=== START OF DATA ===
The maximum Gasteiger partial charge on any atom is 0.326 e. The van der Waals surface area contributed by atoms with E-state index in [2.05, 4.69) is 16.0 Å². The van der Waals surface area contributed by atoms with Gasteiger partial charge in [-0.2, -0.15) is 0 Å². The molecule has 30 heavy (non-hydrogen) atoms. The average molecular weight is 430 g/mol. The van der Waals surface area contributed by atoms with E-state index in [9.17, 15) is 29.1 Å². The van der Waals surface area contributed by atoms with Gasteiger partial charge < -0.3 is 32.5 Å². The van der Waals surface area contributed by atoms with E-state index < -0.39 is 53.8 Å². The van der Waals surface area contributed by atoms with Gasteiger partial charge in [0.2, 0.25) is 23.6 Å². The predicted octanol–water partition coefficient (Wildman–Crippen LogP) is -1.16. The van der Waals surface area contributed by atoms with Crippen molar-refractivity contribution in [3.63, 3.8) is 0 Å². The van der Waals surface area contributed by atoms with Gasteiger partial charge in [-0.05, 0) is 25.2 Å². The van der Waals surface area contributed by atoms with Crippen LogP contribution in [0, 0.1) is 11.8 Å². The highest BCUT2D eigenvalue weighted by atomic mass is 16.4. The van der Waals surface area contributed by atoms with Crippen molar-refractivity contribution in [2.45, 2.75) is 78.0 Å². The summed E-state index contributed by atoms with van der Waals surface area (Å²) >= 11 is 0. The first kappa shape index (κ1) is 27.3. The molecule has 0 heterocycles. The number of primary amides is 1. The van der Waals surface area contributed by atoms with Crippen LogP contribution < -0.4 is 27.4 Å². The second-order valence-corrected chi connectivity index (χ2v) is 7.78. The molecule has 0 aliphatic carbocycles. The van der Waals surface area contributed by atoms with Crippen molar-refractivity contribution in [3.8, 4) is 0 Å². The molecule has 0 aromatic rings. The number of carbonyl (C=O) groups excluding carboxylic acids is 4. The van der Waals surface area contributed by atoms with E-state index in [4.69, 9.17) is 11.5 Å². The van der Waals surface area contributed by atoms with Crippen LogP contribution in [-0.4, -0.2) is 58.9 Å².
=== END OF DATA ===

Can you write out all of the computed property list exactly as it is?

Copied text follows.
The maximum Gasteiger partial charge on any atom is 0.326 e. The van der Waals surface area contributed by atoms with E-state index in [2.05, 4.69) is 16.0 Å². The van der Waals surface area contributed by atoms with Gasteiger partial charge in [-0.2, -0.15) is 0 Å². The molecule has 30 heavy (non-hydrogen) atoms. The average molecular weight is 430 g/mol. The van der Waals surface area contributed by atoms with E-state index in [9.17, 15) is 29.1 Å². The van der Waals surface area contributed by atoms with Gasteiger partial charge < -0.3 is 32.5 Å². The van der Waals surface area contributed by atoms with E-state index < -0.39 is 53.8 Å². The van der Waals surface area contributed by atoms with Gasteiger partial charge in [0.2, 0.25) is 23.6 Å². The predicted octanol–water partition coefficient (Wildman–Crippen LogP) is -1.16. The van der Waals surface area contributed by atoms with Crippen molar-refractivity contribution in [3.63, 3.8) is 0 Å². The van der Waals surface area contributed by atoms with Gasteiger partial charge in [-0.05, 0) is 25.2 Å². The van der Waals surface area contributed by atoms with Crippen LogP contribution in [0, 0.1) is 11.8 Å². The highest BCUT2D eigenvalue weighted by atomic mass is 16.4. The van der Waals surface area contributed by atoms with Crippen molar-refractivity contribution in [2.45, 2.75) is 78.0 Å². The summed E-state index contributed by atoms with van der Waals surface area (Å²) >= 11 is 0. The first kappa shape index (κ1) is 27.3. The molecule has 0 heterocycles. The number of primary amides is 1. The van der Waals surface area contributed by atoms with Crippen LogP contribution < -0.4 is 27.4 Å². The second-order valence-corrected chi connectivity index (χ2v) is 7.78. The molecule has 0 aliphatic carbocycles. The van der Waals surface area contributed by atoms with Crippen molar-refractivity contribution in [3.8, 4) is 0 Å². The molecule has 0 aromatic rings. The number of carbonyl (C=O) groups excluding carboxylic acids is 4. The van der Waals surface area contributed by atoms with E-state index in [4.69, 9.17) is 11.5 Å². The van der Waals surface area contributed by atoms with Crippen LogP contribution in [-0.4, -0.2) is 58.9 Å².